Montreal playwright David Fennario, whose most celebrated work is the 1979 play Balconville, has died, according to his son. He was 76.
Balconville was heralded as groundbreaking portrayal of a group of working-class people living in the city's Pointe-Saint-Charles neighbourhood.
About a third of the dialogue was performed in French, making it the first bilingual play in the history of Canadian theatre. The play debuted in 1979, a year before Quebec's first sovereignty referendum.
His son, Tom Fennario, describes him as a proud Montrealer who had even deeper connection with his neighbourhood, Verdun.
"It was kind of crazy. If you asked him where he's from, he'd be like 'Verdun, Pointe-Saint-Charles," Tom said, playfully mimicking his father's stern voice.
"It was exhausting sometimes to hear him talk about the history of Verdun and Pointe-Saint-Charles and how much he wanted to celebrate this place that he felt like, when he was a writer coming up, needed to be celebrated."
Fennario was the first writer-in-residence at Centaur Theatre, where Balconville debuted.
"He meant so much to me, and helped me so much in my life," said Maurice Podbrey, co-founder of the Centaur Theatre. "I just hope that I helped him in equal measure."
Podbrey said he and Fennario were instantly friends from the day they met, and he wrote plays that helped shape Centaur Theatre — plays that dove into the role English-speaking Montrealers play in the city and province.
The playwright was known for his social activism. He famously picketed his own play in solidarity with ushers who were on strike.
"That sums the old man up in a nutshell," his son said.
'Principled, political voice'
Pat Donnelly, longtime theatre critic for the Montreal Gazette, said she met Fennario in 1975 through mutual friends. The first of his plays that she saw "were a revelation to me because it reflected a working-class reality," she said.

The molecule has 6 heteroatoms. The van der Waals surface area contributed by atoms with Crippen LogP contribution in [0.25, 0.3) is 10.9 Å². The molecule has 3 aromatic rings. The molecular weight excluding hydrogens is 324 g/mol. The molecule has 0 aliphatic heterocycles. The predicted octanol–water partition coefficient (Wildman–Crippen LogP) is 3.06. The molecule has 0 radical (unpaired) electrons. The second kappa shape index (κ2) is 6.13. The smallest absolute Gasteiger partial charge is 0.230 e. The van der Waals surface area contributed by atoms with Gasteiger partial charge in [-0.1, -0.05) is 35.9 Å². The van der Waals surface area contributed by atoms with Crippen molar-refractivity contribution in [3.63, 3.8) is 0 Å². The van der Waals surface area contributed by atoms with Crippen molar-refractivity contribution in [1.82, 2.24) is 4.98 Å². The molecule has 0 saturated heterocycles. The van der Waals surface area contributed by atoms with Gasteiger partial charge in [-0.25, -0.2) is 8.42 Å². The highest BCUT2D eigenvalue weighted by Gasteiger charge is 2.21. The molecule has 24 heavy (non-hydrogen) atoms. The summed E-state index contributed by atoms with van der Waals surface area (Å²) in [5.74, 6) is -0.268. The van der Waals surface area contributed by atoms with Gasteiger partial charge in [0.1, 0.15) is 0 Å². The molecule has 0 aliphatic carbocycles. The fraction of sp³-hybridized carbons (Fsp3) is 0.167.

"They were relatable plays," she said. "Witty, familiar characters you just wanted to spend the night in the pub with."
His plays helped raise the profile of the anglophone community in Quebec, particularly the working-class part of that community rather than the stereotypical, wealthy English speakers of Westmount, Donnelly said.
Eda Holmes, artistic director at Centaur Theatre, said she met Fennario in 2018.
"He had a lot of projects on the go which we were looking at doing, but then the pandemic struck," she said.
"David struck me as an incredibly forceful, principled, political voice. He was very intelligent, and opinionated and really warm and funny."
Holmes said she is sad the pandemic stopped so many potential projects.
In 2002, Fennario was diagnosed with Guillain-Barré syndrome, which attacks the nervous system.
In recent months, his health had worsened, his son said, and his death was expected.
"We thought he wasn't going to necessarily going to make it to July, but he made it to September. That's just the way my dad was. He was tough," his son said.
"He was occasionally infuriating. He was a huge presence. He took up a lot of space, but we all loved him. And we'll miss him dearly."
David Fennario passed away in hospital on Saturday surrounded by loved ones.